If it helps put a stake thru the heart of zombie evo theories (like group selection) all the better.

  3. Posted April 6, 2011 at 11:11 am | Permalink

    This paper also has a marvelous set of authors’ names: Lion, and Rousett (a type of of fruit bat).

    • Dominic
      Posted April 6, 2011 at 11:55 am | Permalink

      Aw – fruitbats are so pretty!
      This is very interesting & I will dig out their riposte tomorrow, but I think ‘sleeprunning’ above is wrong to think we have seen the last of group selection. It will, I suspect, keep coming back as it has for a long time.

  4. North of 49
    Posted April 6, 2011 at 3:07 pm | Permalink

    For me, this is another one of those “Goddamit!” moments, as in: “Goddamit, now I can’t trust (insert name of authority here (in this case, Nature magazine)) ever again.”

    Because of this egregious misstep, now I am going to have to treat Nature Mag as warily as I treat any other publication that has ever been revealed as having betrayed its own principles.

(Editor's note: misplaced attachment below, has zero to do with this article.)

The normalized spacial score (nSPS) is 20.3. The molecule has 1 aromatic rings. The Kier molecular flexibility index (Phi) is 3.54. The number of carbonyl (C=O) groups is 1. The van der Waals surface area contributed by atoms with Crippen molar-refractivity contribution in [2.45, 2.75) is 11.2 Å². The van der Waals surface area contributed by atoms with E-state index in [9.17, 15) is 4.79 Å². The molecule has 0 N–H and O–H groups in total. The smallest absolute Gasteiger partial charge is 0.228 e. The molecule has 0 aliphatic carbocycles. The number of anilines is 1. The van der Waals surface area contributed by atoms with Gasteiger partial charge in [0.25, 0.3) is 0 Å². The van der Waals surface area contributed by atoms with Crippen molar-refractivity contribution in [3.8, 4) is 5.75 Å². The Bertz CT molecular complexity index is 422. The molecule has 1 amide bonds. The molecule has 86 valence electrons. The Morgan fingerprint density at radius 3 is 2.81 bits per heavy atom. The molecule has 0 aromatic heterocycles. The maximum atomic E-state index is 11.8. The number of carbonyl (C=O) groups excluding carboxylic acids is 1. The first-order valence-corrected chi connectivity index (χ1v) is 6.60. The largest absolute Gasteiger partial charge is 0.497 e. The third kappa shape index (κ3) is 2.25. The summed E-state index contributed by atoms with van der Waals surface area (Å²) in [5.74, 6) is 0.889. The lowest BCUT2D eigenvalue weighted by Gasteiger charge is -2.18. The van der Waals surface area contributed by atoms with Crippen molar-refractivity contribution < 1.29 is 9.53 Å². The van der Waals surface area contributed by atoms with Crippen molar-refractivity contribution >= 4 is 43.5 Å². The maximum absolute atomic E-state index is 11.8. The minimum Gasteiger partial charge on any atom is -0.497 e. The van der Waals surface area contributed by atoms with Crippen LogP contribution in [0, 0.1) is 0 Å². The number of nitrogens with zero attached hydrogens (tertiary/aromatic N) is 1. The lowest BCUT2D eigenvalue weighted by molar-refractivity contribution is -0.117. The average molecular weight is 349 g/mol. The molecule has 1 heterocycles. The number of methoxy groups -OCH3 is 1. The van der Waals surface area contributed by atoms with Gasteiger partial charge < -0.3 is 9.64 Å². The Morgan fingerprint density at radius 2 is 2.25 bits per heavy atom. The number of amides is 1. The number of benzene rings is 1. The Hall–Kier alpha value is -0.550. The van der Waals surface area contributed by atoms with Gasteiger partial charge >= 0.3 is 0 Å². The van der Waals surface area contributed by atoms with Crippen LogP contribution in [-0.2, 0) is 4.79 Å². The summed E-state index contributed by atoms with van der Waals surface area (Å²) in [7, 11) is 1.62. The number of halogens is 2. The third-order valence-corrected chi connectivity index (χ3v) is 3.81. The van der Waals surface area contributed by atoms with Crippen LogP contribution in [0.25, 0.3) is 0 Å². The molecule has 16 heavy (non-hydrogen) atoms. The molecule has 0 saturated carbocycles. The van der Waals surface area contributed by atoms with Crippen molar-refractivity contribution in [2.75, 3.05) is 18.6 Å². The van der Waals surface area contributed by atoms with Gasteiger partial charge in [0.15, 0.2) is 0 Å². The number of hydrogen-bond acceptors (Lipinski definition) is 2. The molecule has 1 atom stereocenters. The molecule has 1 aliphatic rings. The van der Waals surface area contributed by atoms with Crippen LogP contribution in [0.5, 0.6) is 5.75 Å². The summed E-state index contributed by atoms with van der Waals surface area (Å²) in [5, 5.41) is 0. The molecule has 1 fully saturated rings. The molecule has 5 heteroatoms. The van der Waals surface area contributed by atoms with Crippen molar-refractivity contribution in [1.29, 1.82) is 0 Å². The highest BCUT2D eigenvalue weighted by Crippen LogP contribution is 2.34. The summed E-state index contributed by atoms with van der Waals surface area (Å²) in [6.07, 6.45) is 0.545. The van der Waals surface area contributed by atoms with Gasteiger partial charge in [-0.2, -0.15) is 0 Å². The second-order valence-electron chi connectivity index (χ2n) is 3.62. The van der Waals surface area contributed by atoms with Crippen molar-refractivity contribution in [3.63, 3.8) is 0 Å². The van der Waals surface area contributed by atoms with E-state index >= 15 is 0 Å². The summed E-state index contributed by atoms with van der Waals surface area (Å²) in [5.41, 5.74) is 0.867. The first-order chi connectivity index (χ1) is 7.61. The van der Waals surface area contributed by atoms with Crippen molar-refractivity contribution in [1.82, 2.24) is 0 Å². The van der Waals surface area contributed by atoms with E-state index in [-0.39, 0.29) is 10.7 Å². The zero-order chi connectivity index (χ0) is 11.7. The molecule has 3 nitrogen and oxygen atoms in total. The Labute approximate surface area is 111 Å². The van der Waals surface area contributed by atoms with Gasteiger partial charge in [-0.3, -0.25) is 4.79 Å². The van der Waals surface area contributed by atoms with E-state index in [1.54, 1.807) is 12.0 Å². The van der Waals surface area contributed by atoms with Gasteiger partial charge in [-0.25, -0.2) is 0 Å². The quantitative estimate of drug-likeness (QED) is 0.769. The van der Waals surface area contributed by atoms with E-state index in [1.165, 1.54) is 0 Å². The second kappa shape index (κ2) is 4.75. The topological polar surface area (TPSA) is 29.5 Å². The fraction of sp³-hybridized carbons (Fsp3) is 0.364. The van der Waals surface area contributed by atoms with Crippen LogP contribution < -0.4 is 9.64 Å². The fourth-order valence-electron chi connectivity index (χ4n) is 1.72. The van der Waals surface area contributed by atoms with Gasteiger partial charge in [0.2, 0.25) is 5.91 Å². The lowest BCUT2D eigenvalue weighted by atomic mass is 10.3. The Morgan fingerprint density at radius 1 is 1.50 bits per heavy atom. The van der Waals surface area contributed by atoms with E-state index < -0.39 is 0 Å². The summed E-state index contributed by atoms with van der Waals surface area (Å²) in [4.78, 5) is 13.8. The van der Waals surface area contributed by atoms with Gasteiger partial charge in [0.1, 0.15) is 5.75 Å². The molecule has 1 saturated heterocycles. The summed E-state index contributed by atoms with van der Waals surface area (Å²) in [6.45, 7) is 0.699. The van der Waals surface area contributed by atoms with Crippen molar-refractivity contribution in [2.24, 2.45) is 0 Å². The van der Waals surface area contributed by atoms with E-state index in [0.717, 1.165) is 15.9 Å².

By now, of course, such publications are legion, and far outnumber the ones who still stick to their mission statements, but… GODDAMIT! — I am getting heartily sick of this trend.

    Look. I’m a layman. When it comes to matters scientific I must needs find sources I can rely on, sources I can trust, else I can never hope to make sense of the wonders of the real world. Nature magazine was one of those sources, but now, with this incident, they’re off the list. I can’t trust them any more, and more importantly, I can’t cite them as a reliable source — for anything! — any more.

    Thank Cosmos for bloggers like you, Jerry, without which folks like me would have no reliable authority to which to turn.

    • Alex Ling
      Posted April 6, 2011 at 6:18 pm | Permalink

      Two points:

      1) Nature is a journal, not a magazine. There’s a difference in connotation, at least within academic circles.